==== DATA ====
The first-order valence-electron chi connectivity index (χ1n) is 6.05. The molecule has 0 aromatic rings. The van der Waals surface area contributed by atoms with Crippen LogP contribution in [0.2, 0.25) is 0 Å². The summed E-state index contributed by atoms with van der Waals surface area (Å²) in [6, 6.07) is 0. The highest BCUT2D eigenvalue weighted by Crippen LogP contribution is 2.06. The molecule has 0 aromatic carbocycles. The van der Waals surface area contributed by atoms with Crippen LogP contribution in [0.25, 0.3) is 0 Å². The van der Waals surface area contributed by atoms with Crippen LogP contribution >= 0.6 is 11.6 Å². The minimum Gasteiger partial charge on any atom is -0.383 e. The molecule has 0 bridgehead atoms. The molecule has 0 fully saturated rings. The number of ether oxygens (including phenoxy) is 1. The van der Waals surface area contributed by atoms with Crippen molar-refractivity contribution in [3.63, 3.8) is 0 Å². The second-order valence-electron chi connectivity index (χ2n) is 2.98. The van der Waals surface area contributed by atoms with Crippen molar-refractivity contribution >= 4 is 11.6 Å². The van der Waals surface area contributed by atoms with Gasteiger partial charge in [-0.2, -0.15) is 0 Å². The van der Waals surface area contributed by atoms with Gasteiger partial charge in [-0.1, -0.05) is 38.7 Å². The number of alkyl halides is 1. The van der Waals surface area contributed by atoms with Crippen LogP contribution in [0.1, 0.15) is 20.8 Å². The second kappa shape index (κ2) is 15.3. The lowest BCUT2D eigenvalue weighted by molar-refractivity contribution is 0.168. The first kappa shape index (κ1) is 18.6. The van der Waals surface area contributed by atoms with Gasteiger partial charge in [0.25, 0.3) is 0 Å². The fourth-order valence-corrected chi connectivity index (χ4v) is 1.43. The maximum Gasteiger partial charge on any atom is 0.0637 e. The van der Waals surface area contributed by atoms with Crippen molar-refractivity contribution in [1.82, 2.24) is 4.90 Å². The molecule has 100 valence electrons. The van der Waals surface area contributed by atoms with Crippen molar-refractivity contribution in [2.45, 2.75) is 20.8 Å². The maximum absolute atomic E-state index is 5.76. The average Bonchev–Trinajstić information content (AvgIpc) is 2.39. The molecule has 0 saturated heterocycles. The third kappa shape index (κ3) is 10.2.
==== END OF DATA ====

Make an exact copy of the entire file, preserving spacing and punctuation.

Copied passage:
The first-order valence-electron chi connectivity index (χ1n) is 6.05. The molecule has 0 aromatic rings. The van der Waals surface area contributed by atoms with Crippen LogP contribution in [0.2, 0.25) is 0 Å². The summed E-state index contributed by atoms with van der Waals surface area (Å²) in [6, 6.07) is 0. The highest BCUT2D eigenvalue weighted by Crippen LogP contribution is 2.06. The molecule has 0 aromatic carbocycles. The van der Waals surface area contributed by atoms with Crippen LogP contribution in [0.25, 0.3) is 0 Å². The van der Waals surface area contributed by atoms with Crippen LogP contribution >= 0.6 is 11.6 Å². The minimum Gasteiger partial charge on any atom is -0.383 e. The molecule has 0 bridgehead atoms. The molecule has 0 fully saturated rings. The number of ether oxygens (including phenoxy) is 1. The van der Waals surface area contributed by atoms with Crippen molar-refractivity contribution in [3.63, 3.8) is 0 Å². The second-order valence-electron chi connectivity index (χ2n) is 2.98. The van der Waals surface area contributed by atoms with Crippen molar-refractivity contribution >= 4 is 11.6 Å². The van der Waals surface area contributed by atoms with Gasteiger partial charge in [-0.2, -0.15) is 0 Å². The van der Waals surface area contributed by atoms with Gasteiger partial charge in [-0.1, -0.05) is 38.7 Å². The number of alkyl halides is 1. The van der Waals surface area contributed by atoms with Crippen LogP contribution in [0.1, 0.15) is 20.8 Å². The second kappa shape index (κ2) is 15.3. The lowest BCUT2D eigenvalue weighted by molar-refractivity contribution is 0.168. The first kappa shape index (κ1) is 18.6. The van der Waals surface area contributed by atoms with Gasteiger partial charge in [0.25, 0.3) is 0 Å². The fourth-order valence-corrected chi connectivity index (χ4v) is 1.43. The maximum Gasteiger partial charge on any atom is 0.0637 e. The van der Waals surface area contributed by atoms with Crippen molar-refractivity contribution in [1.82, 2.24) is 4.90 Å². The molecule has 100 valence electrons. The van der Waals surface area contributed by atoms with Crippen molar-refractivity contribution in [2.45, 2.75) is 20.8 Å². The maximum absolute atomic E-state index is 5.76. The average Bonchev–Trinajstić information content (AvgIpc) is 2.39. The molecule has 0 saturated heterocycles. The third kappa shape index (κ3) is 10.2.